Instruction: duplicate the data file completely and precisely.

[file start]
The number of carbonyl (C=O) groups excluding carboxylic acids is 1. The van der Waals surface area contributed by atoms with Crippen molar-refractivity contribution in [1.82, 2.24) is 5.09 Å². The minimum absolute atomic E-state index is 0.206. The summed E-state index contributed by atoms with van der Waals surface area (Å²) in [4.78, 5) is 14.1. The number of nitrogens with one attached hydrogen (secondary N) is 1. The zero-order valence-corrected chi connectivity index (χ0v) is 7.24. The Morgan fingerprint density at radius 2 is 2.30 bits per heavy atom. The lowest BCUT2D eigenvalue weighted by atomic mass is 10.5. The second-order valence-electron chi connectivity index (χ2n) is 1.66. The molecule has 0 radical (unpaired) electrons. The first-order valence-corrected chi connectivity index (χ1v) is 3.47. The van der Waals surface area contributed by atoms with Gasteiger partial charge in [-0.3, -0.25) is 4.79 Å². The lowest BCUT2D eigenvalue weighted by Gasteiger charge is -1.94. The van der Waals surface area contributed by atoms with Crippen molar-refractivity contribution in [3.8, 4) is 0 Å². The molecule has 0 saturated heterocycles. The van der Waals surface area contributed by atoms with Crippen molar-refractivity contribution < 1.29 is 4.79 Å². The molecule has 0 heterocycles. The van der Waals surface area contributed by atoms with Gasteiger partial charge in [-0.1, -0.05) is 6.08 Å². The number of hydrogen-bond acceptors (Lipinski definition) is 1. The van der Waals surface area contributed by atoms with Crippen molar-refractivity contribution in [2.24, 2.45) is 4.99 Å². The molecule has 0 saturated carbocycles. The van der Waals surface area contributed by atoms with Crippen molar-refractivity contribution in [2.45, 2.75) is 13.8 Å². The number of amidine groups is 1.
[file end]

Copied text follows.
The number of carbonyl (C=O) groups excluding carboxylic acids is 1. The van der Waals surface area contributed by atoms with Crippen molar-refractivity contribution in [1.82, 2.24) is 5.09 Å². The minimum absolute atomic E-state index is 0.206. The summed E-state index contributed by atoms with van der Waals surface area (Å²) in [4.78, 5) is 14.1. The number of nitrogens with one attached hydrogen (secondary N) is 1. The zero-order valence-corrected chi connectivity index (χ0v) is 7.24. The Morgan fingerprint density at radius 2 is 2.30 bits per heavy atom. The lowest BCUT2D eigenvalue weighted by atomic mass is 10.5. The second-order valence-electron chi connectivity index (χ2n) is 1.66. The molecule has 0 radical (unpaired) electrons. The first-order valence-corrected chi connectivity index (χ1v) is 3.47. The van der Waals surface area contributed by atoms with Gasteiger partial charge in [-0.3, -0.25) is 4.79 Å². The lowest BCUT2D eigenvalue weighted by Gasteiger charge is -1.94. The van der Waals surface area contributed by atoms with Crippen molar-refractivity contribution in [3.8, 4) is 0 Å². The molecule has 0 saturated heterocycles. The van der Waals surface area contributed by atoms with Crippen molar-refractivity contribution < 1.29 is 4.79 Å². The molecule has 0 heterocycles. The van der Waals surface area contributed by atoms with Gasteiger partial charge in [-0.1, -0.05) is 6.08 Å². The number of hydrogen-bond acceptors (Lipinski definition) is 1. The van der Waals surface area contributed by atoms with Crippen molar-refractivity contribution in [2.24, 2.45) is 4.99 Å². The molecule has 0 saturated carbocycles. The van der Waals surface area contributed by atoms with Crippen molar-refractivity contribution in [2.45, 2.75) is 13.8 Å². The number of amidine groups is 1.